4. I successfully completed Master of Data Science postgraduate degree in Australia. Do I have a chance to get PR in Australia? Can I apply as a statistician? is anyone here got PR who is a data scientist or completed data science degree?.
  5. Guest

    Changes to 457 visas

    Immigration continue to release information about upcoming 457 visa changes, adding details to the Minister’s announcement in February. The changes do not seem to be as bad as originally suggested. They will come into effect the 1st of July, and will include: The introduction of a genuineness criterion under which the department may refuse a nomination if the position does not fit within the scope of the activities of the business. The removal of English language exemptions for certain positions. Enhanced regulatory powers for the department to ensure that the working conditions of sponsored visa holders meet Australian standards and are not undercutting local workers. Amendments to existing training benchmark provisions to clarify that an employer’s obligation to train Australians is ongoing for for the life of their approved sponsorship. Amendments to clarify that 457 workers may not be on-hired to an unrelated entity unless they are sponsored under a labour agreement. Fortunately it looks like labour market testing will not be re-introduced, as it may breach some of Australia’s international trade agreements. We applaud the decision, but for different reasons – it is an ineffective process laden with red tape.
  6. Guest

    Australia Visa

    Hi Friends, Greetings for the Day !!! I 'm new to PIO and I need all of your inputs about the Australia work Visa or PR. Background:- I 'm working on IT Software Industry as a Assistant Manager and currently in Bangalore, India. After my San Francisco, USA trip and I start looking for a job in Australia. I have applied many jobs in Australia but all of them got dropped because of visa constraint so I have decided to apply work visa(hope without employer letter we can't process Work visa) or Permanent Residence Australia(PR). However, I have searched here(Bangalore) Immigration services consultancy or agent but all of them are scam. Also, they will charge more but not worth I trust. I got to know PIO one of my friend and hope you guys help/guide me to better understand the Australia Visa process. PS: please don't give Australia Immigration Link of-course its a brilliant site(I'm still go-through :wink:) I need the following inputs from you guys 1. Shall I process Australia work without employer letter If so what is the visa category? Is Online service Available? How long will take for End to End Visa Process? Is there any age Limit? 2. Shall I process the Australia PR from India? Is Online PR service Available? How long will take for End to End PR Process? Is there any age Limit? If you guys suggested any one of the above and also, please let me Know what/where to start? Looking forward your great help guys !!! Thanks in Advance !!! Regards, Daks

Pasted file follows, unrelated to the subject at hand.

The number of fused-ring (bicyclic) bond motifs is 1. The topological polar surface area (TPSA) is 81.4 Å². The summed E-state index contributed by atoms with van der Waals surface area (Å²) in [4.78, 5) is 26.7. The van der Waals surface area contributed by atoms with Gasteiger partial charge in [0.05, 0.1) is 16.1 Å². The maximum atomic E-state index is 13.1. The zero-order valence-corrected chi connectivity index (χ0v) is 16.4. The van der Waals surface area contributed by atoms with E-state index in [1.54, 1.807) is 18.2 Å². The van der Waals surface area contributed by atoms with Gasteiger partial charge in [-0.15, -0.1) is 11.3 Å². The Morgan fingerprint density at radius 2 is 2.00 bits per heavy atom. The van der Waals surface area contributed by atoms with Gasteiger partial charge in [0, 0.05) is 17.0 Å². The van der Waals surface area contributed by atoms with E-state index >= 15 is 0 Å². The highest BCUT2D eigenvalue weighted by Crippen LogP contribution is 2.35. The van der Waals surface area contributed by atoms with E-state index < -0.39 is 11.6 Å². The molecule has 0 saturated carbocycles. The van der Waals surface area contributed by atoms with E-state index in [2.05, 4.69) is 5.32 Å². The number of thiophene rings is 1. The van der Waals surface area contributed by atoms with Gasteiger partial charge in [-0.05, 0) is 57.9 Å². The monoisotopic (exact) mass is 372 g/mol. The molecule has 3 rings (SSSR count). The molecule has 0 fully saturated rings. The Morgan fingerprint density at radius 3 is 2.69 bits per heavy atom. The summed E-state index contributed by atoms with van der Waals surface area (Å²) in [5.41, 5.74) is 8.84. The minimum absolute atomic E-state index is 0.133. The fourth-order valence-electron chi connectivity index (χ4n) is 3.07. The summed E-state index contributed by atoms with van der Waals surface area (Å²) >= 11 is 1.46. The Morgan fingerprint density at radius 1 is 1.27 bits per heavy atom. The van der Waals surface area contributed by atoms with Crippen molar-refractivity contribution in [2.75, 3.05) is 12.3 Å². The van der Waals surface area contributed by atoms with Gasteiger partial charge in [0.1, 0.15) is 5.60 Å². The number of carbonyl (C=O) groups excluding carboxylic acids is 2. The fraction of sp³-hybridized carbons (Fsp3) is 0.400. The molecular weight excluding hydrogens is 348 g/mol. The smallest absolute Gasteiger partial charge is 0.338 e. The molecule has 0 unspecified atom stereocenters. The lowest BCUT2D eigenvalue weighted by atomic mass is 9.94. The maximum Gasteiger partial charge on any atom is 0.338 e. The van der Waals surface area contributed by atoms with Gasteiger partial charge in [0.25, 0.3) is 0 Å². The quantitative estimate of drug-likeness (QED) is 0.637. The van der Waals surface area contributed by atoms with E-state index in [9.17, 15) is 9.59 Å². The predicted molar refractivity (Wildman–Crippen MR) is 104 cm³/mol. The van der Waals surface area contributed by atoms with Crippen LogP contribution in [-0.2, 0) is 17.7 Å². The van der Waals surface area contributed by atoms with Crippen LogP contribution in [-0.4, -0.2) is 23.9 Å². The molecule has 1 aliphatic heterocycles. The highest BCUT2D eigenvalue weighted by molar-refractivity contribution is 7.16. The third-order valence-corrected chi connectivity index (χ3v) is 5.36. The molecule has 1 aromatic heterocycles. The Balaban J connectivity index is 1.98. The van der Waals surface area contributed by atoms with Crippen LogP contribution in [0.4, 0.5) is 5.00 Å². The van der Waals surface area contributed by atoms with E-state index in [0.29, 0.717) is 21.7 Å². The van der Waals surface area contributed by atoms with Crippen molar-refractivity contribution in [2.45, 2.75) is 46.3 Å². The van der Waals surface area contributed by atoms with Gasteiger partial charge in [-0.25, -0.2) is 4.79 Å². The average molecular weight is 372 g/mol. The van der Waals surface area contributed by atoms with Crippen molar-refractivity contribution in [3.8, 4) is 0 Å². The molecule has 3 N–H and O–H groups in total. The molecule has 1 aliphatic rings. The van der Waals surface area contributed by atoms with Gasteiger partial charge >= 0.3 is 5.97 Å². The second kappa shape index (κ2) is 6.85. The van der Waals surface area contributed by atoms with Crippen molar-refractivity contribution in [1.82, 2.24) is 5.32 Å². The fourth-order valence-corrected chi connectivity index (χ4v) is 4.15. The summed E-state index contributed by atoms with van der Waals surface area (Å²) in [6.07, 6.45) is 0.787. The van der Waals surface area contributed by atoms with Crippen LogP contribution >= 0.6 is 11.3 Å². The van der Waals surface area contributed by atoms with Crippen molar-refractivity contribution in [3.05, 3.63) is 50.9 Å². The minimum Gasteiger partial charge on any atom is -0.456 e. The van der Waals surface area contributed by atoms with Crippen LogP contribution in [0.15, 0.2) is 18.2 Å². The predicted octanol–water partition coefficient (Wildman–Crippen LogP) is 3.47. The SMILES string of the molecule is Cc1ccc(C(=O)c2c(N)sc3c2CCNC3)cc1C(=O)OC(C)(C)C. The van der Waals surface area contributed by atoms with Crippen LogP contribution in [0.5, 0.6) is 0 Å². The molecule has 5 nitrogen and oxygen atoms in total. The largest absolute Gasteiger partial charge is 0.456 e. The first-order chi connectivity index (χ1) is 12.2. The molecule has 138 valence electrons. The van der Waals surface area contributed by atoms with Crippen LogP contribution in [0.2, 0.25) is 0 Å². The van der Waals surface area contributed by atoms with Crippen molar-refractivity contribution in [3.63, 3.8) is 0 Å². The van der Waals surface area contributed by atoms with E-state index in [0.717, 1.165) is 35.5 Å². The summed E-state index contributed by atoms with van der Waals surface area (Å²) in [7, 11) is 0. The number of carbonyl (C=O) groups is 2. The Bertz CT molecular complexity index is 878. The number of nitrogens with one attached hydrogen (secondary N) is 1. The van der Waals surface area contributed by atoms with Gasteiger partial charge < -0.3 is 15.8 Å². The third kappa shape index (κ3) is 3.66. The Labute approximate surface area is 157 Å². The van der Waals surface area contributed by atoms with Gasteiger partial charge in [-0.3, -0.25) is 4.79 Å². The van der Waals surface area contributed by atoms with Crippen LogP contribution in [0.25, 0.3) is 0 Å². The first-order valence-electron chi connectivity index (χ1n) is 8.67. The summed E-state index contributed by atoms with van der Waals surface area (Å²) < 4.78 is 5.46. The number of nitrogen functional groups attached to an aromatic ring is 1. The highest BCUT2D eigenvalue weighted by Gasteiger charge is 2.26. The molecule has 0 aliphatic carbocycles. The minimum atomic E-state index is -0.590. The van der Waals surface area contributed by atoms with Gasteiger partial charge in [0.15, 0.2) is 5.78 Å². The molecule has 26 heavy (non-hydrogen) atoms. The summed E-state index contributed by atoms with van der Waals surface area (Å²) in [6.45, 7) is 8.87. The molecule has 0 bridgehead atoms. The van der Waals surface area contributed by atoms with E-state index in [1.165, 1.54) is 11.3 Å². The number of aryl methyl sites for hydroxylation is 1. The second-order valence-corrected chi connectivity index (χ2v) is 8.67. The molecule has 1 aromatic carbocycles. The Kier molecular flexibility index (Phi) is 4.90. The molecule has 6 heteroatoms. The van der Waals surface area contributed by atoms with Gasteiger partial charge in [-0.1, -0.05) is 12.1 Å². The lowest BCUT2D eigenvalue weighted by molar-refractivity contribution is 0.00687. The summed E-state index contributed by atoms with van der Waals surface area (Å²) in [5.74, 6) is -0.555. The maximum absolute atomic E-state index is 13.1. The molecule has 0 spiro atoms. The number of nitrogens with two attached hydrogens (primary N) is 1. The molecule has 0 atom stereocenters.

7. The Pom Queen

    Australia Visa and Domestic Violence

    The Australian Law Reform Commission published a report this week stating that Australia needs to bring in new immigration laws to protect migrant women fleeing family violence. The commission's report recommended several immigration law reforms to allow migrants affected by domestic violence on temporary visas to stay and seek help in Australia. Their recommendations included: The creation of a new temporary visa to allow secondary visa holders, such as the partners of international students, to stay in Australia to seek help or apply for residency. Extending family violence provisions to migrants on prospective spouse visas. Simplifying the evidence requirements for family violence cases required at immigration tribunals. Domestic violence and migrant service groups support the new proposals and immigration reforms suggested by the Australian Law Reform commission. Service groups have said they have seen a surge in temporary migrants seeking help. Reform of the Migration Act is ''long overdue,'' said Fiona McCormack, chief executive of Domestic Violence Victoria. ''This is a human rights issue for Australia; we have a positive obligation to provide protection to women in Australia to live free from violence. Complexity and inconsistency within the immigration system contributes to the extremely difficult situation faced by migrants and refugees experiencing family violence.'' The number of migrant women declaring family violence when applying for permanent visas has increased by 45 percent in the past financial year. Also, 250 women on temporary visas sought help from the Immigrant Women's Domestic Violence Service, a 10 percent increase on 2010. Under certain circumstances, some have been allowed to stay but others have no legal protection. For example, wives of international students have no rights under Australian law and have been deported if they leave their husbands. The Australian government has not said whether or not it will adopt any of the recommendations, but the commission expects them to issue a response by mid-year. ''The Australian government takes a very strong stance on family violence and child abuse and is committed to improving Commonwealth laws to respond to this issue,'' Attorney-General Nicola Roxon said.